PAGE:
2021’s top emoji confirm the world texts like your parents

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Quick, what was the last emoji you sent? Bit of a rhetorical question there; if your emoji use lines up with the rest of the world, statistically, we already know. The Unicode Consortium has released its report on 2021’s most popular emoji — and it’s more or less what you’d expect.

The top emoji this year were:

  1. 😂 – Face with tears of joy
  2. ❤️ – Red heart
  3. 🤣 – Rolling on the floor laughing
  4. 👍 – Thumbs up
  5. 😭 – Loudly crying face
  6. 🙏 – Folded hands
  7. 😘 – Face blowing a kiss
  8. 🥰 – Smiling face with hearts
  9. 😍 – Smiling face with heart-eyes
  10. 😊 – Smiling face with smiling eyes

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If you’ve noticed that crying-laughing emoji occupying the top spot has felt a bit stale for a while, there’s a reason: by the Unicode Consortium’s data, five percent of all emoji sent are 😂. What’s more, 82 percent of total emoji shared in 2021 were those listed in the top 100.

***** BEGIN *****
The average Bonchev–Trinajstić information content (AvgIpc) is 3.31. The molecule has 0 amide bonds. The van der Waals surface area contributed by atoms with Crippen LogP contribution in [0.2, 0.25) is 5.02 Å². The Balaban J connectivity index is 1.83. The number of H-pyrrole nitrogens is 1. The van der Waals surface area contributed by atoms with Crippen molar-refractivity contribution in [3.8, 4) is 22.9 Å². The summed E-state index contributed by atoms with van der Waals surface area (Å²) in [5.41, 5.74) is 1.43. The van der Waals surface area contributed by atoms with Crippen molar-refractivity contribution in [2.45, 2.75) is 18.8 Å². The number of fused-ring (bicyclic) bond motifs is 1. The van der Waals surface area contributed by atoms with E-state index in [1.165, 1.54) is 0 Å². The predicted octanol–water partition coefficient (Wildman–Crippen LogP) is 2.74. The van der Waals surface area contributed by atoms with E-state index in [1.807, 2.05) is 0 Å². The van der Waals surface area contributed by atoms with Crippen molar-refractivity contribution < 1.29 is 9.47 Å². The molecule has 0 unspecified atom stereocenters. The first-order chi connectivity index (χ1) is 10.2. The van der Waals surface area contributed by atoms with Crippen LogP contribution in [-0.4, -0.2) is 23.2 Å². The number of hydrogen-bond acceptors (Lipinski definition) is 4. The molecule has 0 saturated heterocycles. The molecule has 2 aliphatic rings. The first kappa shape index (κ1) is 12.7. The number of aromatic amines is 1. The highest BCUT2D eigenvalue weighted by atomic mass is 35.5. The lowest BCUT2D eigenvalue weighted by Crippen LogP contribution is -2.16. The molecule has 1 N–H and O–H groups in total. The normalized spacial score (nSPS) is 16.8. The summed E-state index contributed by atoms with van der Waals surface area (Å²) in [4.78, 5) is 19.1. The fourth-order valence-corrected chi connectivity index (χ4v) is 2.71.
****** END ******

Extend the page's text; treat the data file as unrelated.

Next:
There’s no data for 2020, but 2021’s list isn’t much different from 2019’s (😂 ❤️ 😍 🤣 😊 🙏 💕 😭 😘 👍). The two hearts emoji has been knocked down to the 13th spot to be replaced in the top ten by smiling face with hearts.

The Consortium’s Unicode Emoji Subcommittee studies emoji popularity to determine what types of emoji it should consider for future additions. It says that the results this year are evidence that people tend to use universally appealing emoji with multiple meanings: the folded hands emoji, for example, can obviously signify prayer, but it’s also frequently used as shorthand for gratitude.

There are some additional interesting tidbits in the report, too. For one, the opposite of the above universality rule is also true: super-specific emoji like flat shoe (🥿) don’t get used much. Country flags are also among the least popular emoji, despite comprising the largest collection at 258 individual options.

“This data is a strong signal to encode fewer specific concepts like flags and less single-use objects like shower caps,” the Consortium says, and “instead focus on globally-relevant, well established communicative concepts.” Makes sense to me.


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